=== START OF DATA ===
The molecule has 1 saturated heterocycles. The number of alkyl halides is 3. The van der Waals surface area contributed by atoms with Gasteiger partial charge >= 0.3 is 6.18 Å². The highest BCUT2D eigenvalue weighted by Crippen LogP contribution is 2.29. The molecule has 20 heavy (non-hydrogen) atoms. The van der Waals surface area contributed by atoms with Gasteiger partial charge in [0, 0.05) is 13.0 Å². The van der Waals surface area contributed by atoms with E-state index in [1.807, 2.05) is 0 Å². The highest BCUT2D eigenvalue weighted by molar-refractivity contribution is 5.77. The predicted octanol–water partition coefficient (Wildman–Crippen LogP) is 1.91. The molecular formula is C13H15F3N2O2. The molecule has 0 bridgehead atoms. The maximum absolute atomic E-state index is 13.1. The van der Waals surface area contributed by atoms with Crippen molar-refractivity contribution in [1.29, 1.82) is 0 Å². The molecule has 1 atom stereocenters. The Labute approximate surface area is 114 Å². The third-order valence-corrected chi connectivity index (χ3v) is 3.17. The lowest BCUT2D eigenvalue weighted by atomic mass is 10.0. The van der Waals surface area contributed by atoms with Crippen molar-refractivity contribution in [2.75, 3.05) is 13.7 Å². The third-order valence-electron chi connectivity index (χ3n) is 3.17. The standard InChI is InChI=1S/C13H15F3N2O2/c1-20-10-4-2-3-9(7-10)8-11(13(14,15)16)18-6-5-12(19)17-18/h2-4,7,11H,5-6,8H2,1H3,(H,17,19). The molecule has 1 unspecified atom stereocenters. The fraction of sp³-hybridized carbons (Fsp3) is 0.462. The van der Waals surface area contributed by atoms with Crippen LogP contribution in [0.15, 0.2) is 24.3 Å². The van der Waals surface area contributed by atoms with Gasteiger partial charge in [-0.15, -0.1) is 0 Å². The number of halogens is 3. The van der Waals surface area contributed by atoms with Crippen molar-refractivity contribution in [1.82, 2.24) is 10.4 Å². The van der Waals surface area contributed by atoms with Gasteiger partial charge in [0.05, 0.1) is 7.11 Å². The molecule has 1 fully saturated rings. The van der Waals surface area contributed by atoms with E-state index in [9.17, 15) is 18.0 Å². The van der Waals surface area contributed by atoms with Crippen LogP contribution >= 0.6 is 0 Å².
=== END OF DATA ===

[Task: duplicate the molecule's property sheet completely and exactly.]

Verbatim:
The molecule has 1 saturated heterocycles. The number of alkyl halides is 3. The van der Waals surface area contributed by atoms with Gasteiger partial charge >= 0.3 is 6.18 Å². The highest BCUT2D eigenvalue weighted by Crippen LogP contribution is 2.29. The molecule has 20 heavy (non-hydrogen) atoms. The van der Waals surface area contributed by atoms with Gasteiger partial charge in [0, 0.05) is 13.0 Å². The van der Waals surface area contributed by atoms with E-state index in [1.807, 2.05) is 0 Å². The highest BCUT2D eigenvalue weighted by molar-refractivity contribution is 5.77. The predicted octanol–water partition coefficient (Wildman–Crippen LogP) is 1.91. The molecular formula is C13H15F3N2O2. The molecule has 0 bridgehead atoms. The maximum absolute atomic E-state index is 13.1. The van der Waals surface area contributed by atoms with Crippen molar-refractivity contribution in [1.29, 1.82) is 0 Å². The molecule has 1 atom stereocenters. The Labute approximate surface area is 114 Å². The third-order valence-corrected chi connectivity index (χ3v) is 3.17. The lowest BCUT2D eigenvalue weighted by atomic mass is 10.0. The van der Waals surface area contributed by atoms with Crippen molar-refractivity contribution in [2.75, 3.05) is 13.7 Å². The third-order valence-electron chi connectivity index (χ3n) is 3.17. The standard InChI is InChI=1S/C13H15F3N2O2/c1-20-10-4-2-3-9(7-10)8-11(13(14,15)16)18-6-5-12(19)17-18/h2-4,7,11H,5-6,8H2,1H3,(H,17,19). The molecule has 1 unspecified atom stereocenters. The fraction of sp³-hybridized carbons (Fsp3) is 0.462. The van der Waals surface area contributed by atoms with Crippen LogP contribution in [0.15, 0.2) is 24.3 Å². The van der Waals surface area contributed by atoms with Gasteiger partial charge in [-0.15, -0.1) is 0 Å². The number of halogens is 3. The van der Waals surface area contributed by atoms with Crippen molar-refractivity contribution in [1.82, 2.24) is 10.4 Å². The van der Waals surface area contributed by atoms with Gasteiger partial charge in [0.05, 0.1) is 7.11 Å². The molecule has 1 fully saturated rings. The van der Waals surface area contributed by atoms with E-state index in [9.17, 15) is 18.0 Å². The van der Waals surface area contributed by atoms with Crippen LogP contribution >= 0.6 is 0 Å².